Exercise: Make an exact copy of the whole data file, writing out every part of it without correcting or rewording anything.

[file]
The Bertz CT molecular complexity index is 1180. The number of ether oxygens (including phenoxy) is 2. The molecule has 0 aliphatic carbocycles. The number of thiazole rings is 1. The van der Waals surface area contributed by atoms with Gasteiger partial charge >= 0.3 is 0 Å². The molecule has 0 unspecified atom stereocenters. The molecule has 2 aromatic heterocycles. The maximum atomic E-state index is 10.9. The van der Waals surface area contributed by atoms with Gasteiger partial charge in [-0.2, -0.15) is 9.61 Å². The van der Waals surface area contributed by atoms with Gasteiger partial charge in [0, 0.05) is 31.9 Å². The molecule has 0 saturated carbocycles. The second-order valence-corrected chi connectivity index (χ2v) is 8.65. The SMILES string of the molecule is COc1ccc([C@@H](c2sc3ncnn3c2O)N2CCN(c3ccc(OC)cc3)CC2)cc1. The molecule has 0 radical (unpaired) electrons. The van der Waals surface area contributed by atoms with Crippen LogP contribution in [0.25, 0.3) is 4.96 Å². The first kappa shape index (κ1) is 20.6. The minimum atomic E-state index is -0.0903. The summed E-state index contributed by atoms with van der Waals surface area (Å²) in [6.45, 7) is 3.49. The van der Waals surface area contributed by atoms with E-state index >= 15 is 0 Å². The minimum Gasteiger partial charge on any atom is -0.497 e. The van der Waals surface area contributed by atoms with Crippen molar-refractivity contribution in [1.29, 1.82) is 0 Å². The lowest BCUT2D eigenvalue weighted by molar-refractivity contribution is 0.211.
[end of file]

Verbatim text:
The Bertz CT molecular complexity index is 1180. The number of ether oxygens (including phenoxy) is 2. The molecule has 0 aliphatic carbocycles. The number of thiazole rings is 1. The van der Waals surface area contributed by atoms with Gasteiger partial charge >= 0.3 is 0 Å². The molecule has 0 unspecified atom stereocenters. The molecule has 2 aromatic heterocycles. The maximum atomic E-state index is 10.9. The van der Waals surface area contributed by atoms with Gasteiger partial charge in [-0.2, -0.15) is 9.61 Å². The van der Waals surface area contributed by atoms with Gasteiger partial charge in [0, 0.05) is 31.9 Å². The molecule has 0 saturated carbocycles. The second-order valence-corrected chi connectivity index (χ2v) is 8.65. The SMILES string of the molecule is COc1ccc([C@@H](c2sc3ncnn3c2O)N2CCN(c3ccc(OC)cc3)CC2)cc1. The molecule has 0 radical (unpaired) electrons. The van der Waals surface area contributed by atoms with Crippen LogP contribution in [0.25, 0.3) is 4.96 Å². The first kappa shape index (κ1) is 20.6. The minimum atomic E-state index is -0.0903. The summed E-state index contributed by atoms with van der Waals surface area (Å²) in [6.45, 7) is 3.49. The van der Waals surface area contributed by atoms with E-state index >= 15 is 0 Å². The minimum Gasteiger partial charge on any atom is -0.497 e. The van der Waals surface area contributed by atoms with Crippen molar-refractivity contribution in [1.29, 1.82) is 0 Å². The lowest BCUT2D eigenvalue weighted by molar-refractivity contribution is 0.211.